On Christmas morning, Maureen Huntley’s home was the typical scene of holiday craziness. Her four kids ages 4 to 15 raced downstairs bright and early and started tearing through their gifts with wild abandon, but something was missing in the midst of all of their holiday cheer: not a single one stopped to say thanks. With each box torn open, the New Jersey mom grew more and more frustrated. But just as she was about to lose her cool, she stepped out of the room. Remembering her gratitude practice, she took a few deep breaths, and reflected on what was important: how lucky they were to have a warm home and gifts to open. Maureen then returned to the family and asked the kids to open one gift at a time and acknowledge each one. They quickly got the hang of it, making for a merrier day. “I think my stepping out of the space and regrouping helped me calm down,” she says. “Plus, it made the family realize the need for gratitude.”
Gratitude, or expressing thankfulness, isn’t just nice – it can be powerful, too. Research shows that regularly spending just a few moments on positive thinking and gratitude can help boost happiness, lower stress, improve your health and help you build stronger relationships – all of which can come in handy during the holidays.
Below are five gratitude exercises that can help you reflect on the season’s blessings and keep inevitable stress in check.
1. Take regular breathing breaks.
When Uncle Al is talking politics (again), and you feel your blood pressure start to rise, follow Maureen’s cue and give yourself a time out. Step away from the chaos and find something else to focus on, such as the strand of holiday lights outside or leaves falling, suggests Daniela James, a work/life consultant with Aetna. As you give your attention to that object, take a handful of deep breaths and reflect on something that brings you joy. When you feel calmer, rejoin the party.
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2. Make a list of what you’re thankful for.
Try writing in a gratitude journal at the start or end of your day, to either set the tone for the day ahead or reflect on the positive things that took place, says Paloma Kennedy, an Employee Assistance Program clinical consultant with Aetna. Take 10 minutes to jot down whatever comes to mind, and look at the list whenever you start to feel overwhelmed or annoyed. You may also want to revisit it toward the end of the holidays, when you’re setting goals for the year to come. (Read more about how journaling can help you achieve your health goals here.)
3. Start a gratitude jar.
Philadelphia dietitian and wellness coach Katie Cavuto keeps a big jar on her dining room table. Throughout the year, family members write on a slip of paper the things they are grateful for, and drop it in the jar. On New Year’s Day, the family reads the notes aloud as a way to remember all the good in their lives. “I believe having a gratitude practice is very important, as it shines a light on what is good versus the less desirable moments,” she says. “What most people don't realize is the good tends to outweigh the bad.”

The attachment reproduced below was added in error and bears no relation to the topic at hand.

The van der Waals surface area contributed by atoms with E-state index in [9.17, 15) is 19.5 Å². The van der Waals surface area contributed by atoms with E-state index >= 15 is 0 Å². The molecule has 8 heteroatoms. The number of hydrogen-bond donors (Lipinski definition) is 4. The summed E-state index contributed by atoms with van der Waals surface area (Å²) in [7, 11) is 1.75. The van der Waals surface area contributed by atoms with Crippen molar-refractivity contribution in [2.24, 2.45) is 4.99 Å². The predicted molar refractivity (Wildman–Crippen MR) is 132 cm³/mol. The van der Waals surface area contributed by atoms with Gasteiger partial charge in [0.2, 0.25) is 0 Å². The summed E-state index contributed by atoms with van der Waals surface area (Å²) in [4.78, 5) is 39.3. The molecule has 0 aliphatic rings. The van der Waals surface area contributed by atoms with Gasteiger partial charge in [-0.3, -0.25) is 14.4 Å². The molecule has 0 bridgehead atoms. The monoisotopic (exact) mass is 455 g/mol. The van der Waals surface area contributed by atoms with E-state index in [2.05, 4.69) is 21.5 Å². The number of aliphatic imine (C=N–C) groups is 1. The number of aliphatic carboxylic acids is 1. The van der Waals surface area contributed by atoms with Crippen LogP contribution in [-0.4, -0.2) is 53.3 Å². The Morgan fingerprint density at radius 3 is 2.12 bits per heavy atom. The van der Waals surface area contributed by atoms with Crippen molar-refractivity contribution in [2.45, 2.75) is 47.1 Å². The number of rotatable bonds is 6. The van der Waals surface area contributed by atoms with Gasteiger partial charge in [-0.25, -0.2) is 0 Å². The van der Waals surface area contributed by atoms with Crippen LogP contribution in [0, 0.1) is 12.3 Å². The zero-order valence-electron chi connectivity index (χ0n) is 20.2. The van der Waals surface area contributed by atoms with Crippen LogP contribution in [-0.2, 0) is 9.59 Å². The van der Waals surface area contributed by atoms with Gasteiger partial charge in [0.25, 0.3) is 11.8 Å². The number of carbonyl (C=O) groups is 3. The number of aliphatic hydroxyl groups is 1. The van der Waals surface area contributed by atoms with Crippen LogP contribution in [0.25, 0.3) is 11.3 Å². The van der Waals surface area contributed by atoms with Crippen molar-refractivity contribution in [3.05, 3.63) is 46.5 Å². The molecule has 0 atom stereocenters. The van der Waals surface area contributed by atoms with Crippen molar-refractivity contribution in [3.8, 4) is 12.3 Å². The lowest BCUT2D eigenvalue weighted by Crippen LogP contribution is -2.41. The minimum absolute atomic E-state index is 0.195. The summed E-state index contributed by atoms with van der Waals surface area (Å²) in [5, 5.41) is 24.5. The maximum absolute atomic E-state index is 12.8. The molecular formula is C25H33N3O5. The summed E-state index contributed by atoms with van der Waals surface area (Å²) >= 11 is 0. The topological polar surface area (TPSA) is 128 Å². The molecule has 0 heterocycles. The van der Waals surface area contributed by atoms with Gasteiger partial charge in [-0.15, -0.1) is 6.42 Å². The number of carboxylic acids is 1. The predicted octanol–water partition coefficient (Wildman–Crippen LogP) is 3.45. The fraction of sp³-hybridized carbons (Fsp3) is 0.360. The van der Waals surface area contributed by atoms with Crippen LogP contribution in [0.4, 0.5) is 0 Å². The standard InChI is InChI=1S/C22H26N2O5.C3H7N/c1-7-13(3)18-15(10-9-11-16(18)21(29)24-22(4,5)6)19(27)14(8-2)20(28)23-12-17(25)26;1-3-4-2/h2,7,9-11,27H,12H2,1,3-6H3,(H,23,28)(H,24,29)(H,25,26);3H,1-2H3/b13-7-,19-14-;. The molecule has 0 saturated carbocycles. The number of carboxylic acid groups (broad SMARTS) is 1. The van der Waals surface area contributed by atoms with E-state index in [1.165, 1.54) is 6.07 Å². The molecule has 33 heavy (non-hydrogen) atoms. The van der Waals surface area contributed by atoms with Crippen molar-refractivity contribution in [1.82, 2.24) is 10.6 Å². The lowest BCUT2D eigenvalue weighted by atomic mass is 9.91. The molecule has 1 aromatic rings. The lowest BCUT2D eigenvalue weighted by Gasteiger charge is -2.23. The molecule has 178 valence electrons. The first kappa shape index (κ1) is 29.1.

Whether it’s contributing to the gratitude jar every day, week or month, taking time to reflect on the positive can help you stay uplifted, even during challenging moments. Plus, reading the notes together helps you and your family share in each other’s joy. To get everyone in the spirit during your next holiday meal, ask each guest to select the name of someone else at the table and write a special note about that person. Place the notes at each person’s seat as a placecard. Before dinner, ask everyone to read their cards aloud and share what someone else appreciates about them.
4. Perform random acts of kindness.
Whether it’s volunteering at a soup kitchen, smiling at an overworked cashier in the store or buying a toy for a child in need, being good to others can be good for you, too. Studies show that volunteering lowers stress and anxiety, plus it helps you see how fortunate you and your family are. “There’s nothing like giving away food or other basic necessities to make you realize not everybody has what we have,” says Kennedy. At the end of the day, you’ll probably have forgotten whatever small thing you were stressed about, too.
5. Let go of unrealistic expectations.
Your Instagram feed might be bursting with photos of perfect handmade wreaths and rustic-cool place settings, but resist the urge to hold yourself to an idealized version of the holidays. James suggests taking a digital detox over the holidays and focusing instead on the joys in your own life. It can help lower stress and improve your mood. Whether it’s building a snowman with the kids or having a festive lunch with a friend, once you start counting your blessings and enjoying your experiences, you’ll likely find that some of your stress melts away.
While the holidays can bring their share of challenges, focusing on the things you’re thankful for can help you deal with them effectively. “Just acknowledging to ourselves, as well as to others, what we are able to do helps us to reset our thinking and perspective, which can help us reset our mood,” Kennedy points out. “And that helps us keep going a little bit longer, perhaps a bit more gently, with ourselves and others, during the typically hectic and often more emotional times around the holidays.”
About the author
Christina Joseph Robinson is a veteran editor and writer from New Jersey who still loves to read the old-fashioned newspaper. She’s raising two fruit-and-veggie loving daughters to balance all the treats Grandma sends their way. Christina’s health goal is to resume her workout routine after being sidelined by injuries.